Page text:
Small claims to be mediated by telephone in England and Wales
The Ministry of Justice has concluded a public consultation process with an announcement of plans to introduce telephone mediation sessions in England and Wales. The plan aims to take around 80,000 cases a year out of county court hearings, with all small claims automatically referred to a telephone-based service. Mediation will not be mandatory, and unsettled cases may eventually proceed to trial, but it is thought that the scheme will nevertheless be effective in securing quicker and cheaper settlements in the majority of cases.
A significant number of lawyers and judges were opposed to the scheme during the consultations, with concerns that telephone hearings would significantly reduce the judge's ability to control and observe the parties during the hearing.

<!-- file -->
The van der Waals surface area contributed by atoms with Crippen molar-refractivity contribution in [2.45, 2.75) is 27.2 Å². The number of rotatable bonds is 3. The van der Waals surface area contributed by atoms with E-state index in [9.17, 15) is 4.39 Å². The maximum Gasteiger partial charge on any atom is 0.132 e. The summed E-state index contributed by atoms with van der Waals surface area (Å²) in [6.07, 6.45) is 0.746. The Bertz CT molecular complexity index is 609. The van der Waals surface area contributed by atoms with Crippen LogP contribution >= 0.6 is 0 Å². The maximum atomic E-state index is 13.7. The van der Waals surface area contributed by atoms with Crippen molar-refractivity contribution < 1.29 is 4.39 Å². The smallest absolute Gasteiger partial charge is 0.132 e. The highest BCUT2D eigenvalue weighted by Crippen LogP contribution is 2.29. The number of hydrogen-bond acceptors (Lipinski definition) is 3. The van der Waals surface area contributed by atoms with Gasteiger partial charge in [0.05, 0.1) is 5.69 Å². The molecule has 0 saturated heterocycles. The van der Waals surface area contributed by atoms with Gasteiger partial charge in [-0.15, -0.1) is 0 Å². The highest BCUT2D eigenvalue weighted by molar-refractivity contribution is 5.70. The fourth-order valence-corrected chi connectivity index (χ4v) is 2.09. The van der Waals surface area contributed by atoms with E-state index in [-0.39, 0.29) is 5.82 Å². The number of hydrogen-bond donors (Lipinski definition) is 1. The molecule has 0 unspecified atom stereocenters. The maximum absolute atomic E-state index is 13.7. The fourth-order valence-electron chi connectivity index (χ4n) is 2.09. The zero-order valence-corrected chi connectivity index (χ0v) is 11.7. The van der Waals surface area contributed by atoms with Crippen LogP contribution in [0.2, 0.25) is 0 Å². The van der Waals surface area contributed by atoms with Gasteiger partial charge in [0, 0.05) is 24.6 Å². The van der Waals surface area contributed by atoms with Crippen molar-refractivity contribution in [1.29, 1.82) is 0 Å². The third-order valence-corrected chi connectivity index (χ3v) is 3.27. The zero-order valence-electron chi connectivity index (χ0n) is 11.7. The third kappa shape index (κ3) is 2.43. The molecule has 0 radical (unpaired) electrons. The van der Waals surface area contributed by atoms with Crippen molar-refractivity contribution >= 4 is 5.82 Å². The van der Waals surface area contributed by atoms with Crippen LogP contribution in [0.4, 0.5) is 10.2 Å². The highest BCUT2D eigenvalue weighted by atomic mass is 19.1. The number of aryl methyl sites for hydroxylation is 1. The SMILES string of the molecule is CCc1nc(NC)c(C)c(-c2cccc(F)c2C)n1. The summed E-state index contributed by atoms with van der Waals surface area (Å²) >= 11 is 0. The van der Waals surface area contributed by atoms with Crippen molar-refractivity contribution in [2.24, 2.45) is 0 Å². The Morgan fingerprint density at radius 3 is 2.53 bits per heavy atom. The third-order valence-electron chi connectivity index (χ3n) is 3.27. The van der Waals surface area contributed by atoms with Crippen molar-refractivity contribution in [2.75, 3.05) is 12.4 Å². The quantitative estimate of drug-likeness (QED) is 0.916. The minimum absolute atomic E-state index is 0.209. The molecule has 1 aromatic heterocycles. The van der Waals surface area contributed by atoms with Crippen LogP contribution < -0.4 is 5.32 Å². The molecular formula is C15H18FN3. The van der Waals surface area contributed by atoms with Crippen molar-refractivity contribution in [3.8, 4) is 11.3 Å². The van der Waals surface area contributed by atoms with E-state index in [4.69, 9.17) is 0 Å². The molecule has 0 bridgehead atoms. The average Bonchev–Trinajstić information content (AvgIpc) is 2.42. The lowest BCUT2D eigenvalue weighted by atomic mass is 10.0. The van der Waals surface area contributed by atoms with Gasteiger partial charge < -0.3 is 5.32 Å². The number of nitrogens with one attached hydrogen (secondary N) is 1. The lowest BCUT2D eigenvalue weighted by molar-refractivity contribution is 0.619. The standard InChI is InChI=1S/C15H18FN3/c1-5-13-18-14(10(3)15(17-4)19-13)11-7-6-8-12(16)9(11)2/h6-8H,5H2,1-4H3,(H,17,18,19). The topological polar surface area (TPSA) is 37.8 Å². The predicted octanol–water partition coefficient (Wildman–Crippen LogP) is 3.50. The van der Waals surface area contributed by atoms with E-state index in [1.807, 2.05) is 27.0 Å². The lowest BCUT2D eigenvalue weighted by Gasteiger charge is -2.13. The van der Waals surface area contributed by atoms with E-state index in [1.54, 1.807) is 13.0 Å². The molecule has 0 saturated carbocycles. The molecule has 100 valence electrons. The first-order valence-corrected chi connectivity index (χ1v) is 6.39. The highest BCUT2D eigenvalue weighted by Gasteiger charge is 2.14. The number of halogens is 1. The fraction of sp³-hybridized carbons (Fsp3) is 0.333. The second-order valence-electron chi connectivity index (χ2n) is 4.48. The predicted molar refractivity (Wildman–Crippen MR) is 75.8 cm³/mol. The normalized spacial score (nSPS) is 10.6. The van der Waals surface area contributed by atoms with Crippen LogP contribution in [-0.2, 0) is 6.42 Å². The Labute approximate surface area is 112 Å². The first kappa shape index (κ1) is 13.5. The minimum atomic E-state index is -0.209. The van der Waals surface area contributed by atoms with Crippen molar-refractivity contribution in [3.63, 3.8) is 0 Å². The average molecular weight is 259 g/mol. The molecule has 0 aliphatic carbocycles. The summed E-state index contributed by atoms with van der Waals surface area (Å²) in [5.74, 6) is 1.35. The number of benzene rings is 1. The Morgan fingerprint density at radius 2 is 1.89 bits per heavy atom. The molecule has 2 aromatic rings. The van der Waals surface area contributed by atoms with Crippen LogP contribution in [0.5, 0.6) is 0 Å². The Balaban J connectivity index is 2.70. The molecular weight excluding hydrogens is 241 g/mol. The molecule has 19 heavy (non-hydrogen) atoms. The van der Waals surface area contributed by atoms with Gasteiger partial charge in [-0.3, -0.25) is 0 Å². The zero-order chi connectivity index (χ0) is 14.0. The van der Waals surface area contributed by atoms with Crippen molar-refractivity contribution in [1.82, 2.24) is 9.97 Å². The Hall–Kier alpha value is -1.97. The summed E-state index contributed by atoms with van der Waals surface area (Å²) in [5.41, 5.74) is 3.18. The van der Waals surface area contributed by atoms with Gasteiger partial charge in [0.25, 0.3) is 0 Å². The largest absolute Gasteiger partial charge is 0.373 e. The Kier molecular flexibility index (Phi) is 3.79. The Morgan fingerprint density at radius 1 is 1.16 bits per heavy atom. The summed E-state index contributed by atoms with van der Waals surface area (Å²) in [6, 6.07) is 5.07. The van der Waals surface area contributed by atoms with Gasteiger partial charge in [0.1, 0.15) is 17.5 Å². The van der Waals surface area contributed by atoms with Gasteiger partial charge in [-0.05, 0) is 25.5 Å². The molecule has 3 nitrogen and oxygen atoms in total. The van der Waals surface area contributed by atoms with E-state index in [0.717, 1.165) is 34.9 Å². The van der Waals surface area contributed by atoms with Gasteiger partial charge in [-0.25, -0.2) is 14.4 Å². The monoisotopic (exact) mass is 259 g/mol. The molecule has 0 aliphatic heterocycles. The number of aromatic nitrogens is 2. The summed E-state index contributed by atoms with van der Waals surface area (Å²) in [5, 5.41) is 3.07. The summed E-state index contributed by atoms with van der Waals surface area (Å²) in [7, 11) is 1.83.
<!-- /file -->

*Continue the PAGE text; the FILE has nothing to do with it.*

Justice secretary, Ken Clarke, pointed out that many individuals and businesses feel that the civil justice system is too intimidating, time consuming and costly to be a practical tool in the resolution of disputes. "I want people to be able to resolve their disputes cheaply and simply through the courts' very successful mediation service, and I want judges freed up to make quick and effective judgments based on the facts of a case, without unnecessary legal complication."
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